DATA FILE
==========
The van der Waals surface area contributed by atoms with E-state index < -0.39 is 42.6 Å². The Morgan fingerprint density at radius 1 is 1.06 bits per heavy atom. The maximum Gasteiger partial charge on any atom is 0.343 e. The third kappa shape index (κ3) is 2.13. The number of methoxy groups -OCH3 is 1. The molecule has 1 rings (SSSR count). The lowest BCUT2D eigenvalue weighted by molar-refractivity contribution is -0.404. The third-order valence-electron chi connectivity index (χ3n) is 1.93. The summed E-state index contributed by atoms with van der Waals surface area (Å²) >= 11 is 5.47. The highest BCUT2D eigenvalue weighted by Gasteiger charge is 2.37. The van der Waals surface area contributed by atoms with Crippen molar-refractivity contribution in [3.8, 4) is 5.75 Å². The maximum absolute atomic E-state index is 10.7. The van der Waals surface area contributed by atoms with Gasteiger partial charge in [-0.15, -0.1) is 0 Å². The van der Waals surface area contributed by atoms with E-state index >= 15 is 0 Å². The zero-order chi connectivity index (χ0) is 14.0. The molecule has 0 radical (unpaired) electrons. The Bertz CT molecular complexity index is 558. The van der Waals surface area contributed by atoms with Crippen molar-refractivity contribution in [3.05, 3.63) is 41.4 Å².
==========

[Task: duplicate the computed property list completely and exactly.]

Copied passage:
The van der Waals surface area contributed by atoms with E-state index < -0.39 is 42.6 Å². The Morgan fingerprint density at radius 1 is 1.06 bits per heavy atom. The maximum Gasteiger partial charge on any atom is 0.343 e. The third kappa shape index (κ3) is 2.13. The number of methoxy groups -OCH3 is 1. The molecule has 1 rings (SSSR count). The lowest BCUT2D eigenvalue weighted by molar-refractivity contribution is -0.404. The third-order valence-electron chi connectivity index (χ3n) is 1.93. The summed E-state index contributed by atoms with van der Waals surface area (Å²) >= 11 is 5.47. The highest BCUT2D eigenvalue weighted by Gasteiger charge is 2.37. The van der Waals surface area contributed by atoms with Crippen molar-refractivity contribution in [3.8, 4) is 5.75 Å². The maximum absolute atomic E-state index is 10.7. The van der Waals surface area contributed by atoms with Gasteiger partial charge in [-0.15, -0.1) is 0 Å². The van der Waals surface area contributed by atoms with E-state index >= 15 is 0 Å². The zero-order chi connectivity index (χ0) is 14.0. The molecule has 0 radical (unpaired) electrons. The Bertz CT molecular complexity index is 558. The van der Waals surface area contributed by atoms with Crippen molar-refractivity contribution in [3.05, 3.63) is 41.4 Å².